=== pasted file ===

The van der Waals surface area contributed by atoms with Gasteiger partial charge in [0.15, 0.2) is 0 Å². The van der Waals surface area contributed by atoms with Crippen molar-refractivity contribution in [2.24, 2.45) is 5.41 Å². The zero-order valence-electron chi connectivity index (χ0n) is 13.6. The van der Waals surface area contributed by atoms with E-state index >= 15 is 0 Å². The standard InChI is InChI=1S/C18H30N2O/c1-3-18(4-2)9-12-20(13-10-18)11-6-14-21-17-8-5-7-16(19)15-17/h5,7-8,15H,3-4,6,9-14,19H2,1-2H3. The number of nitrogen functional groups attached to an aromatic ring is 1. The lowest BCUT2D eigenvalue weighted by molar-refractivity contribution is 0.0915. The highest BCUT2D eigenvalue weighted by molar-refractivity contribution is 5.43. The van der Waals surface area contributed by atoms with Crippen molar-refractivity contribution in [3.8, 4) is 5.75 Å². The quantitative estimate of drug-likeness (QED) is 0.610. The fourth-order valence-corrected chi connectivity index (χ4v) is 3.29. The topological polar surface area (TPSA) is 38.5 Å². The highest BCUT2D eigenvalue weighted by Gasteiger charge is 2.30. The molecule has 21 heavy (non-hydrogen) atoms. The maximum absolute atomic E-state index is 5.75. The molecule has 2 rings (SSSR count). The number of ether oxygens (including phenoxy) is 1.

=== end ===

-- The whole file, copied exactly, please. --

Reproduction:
The van der Waals surface area contributed by atoms with Gasteiger partial charge in [0.15, 0.2) is 0 Å². The van der Waals surface area contributed by atoms with Crippen molar-refractivity contribution in [2.24, 2.45) is 5.41 Å². The zero-order valence-electron chi connectivity index (χ0n) is 13.6. The van der Waals surface area contributed by atoms with E-state index >= 15 is 0 Å². The standard InChI is InChI=1S/C18H30N2O/c1-3-18(4-2)9-12-20(13-10-18)11-6-14-21-17-8-5-7-16(19)15-17/h5,7-8,15H,3-4,6,9-14,19H2,1-2H3. The number of nitrogen functional groups attached to an aromatic ring is 1. The lowest BCUT2D eigenvalue weighted by molar-refractivity contribution is 0.0915. The highest BCUT2D eigenvalue weighted by molar-refractivity contribution is 5.43. The van der Waals surface area contributed by atoms with Crippen molar-refractivity contribution in [3.8, 4) is 5.75 Å². The quantitative estimate of drug-likeness (QED) is 0.610. The fourth-order valence-corrected chi connectivity index (χ4v) is 3.29. The topological polar surface area (TPSA) is 38.5 Å². The highest BCUT2D eigenvalue weighted by Gasteiger charge is 2.30. The molecule has 21 heavy (non-hydrogen) atoms. The maximum absolute atomic E-state index is 5.75. The molecule has 2 rings (SSSR count). The number of ether oxygens (including phenoxy) is 1.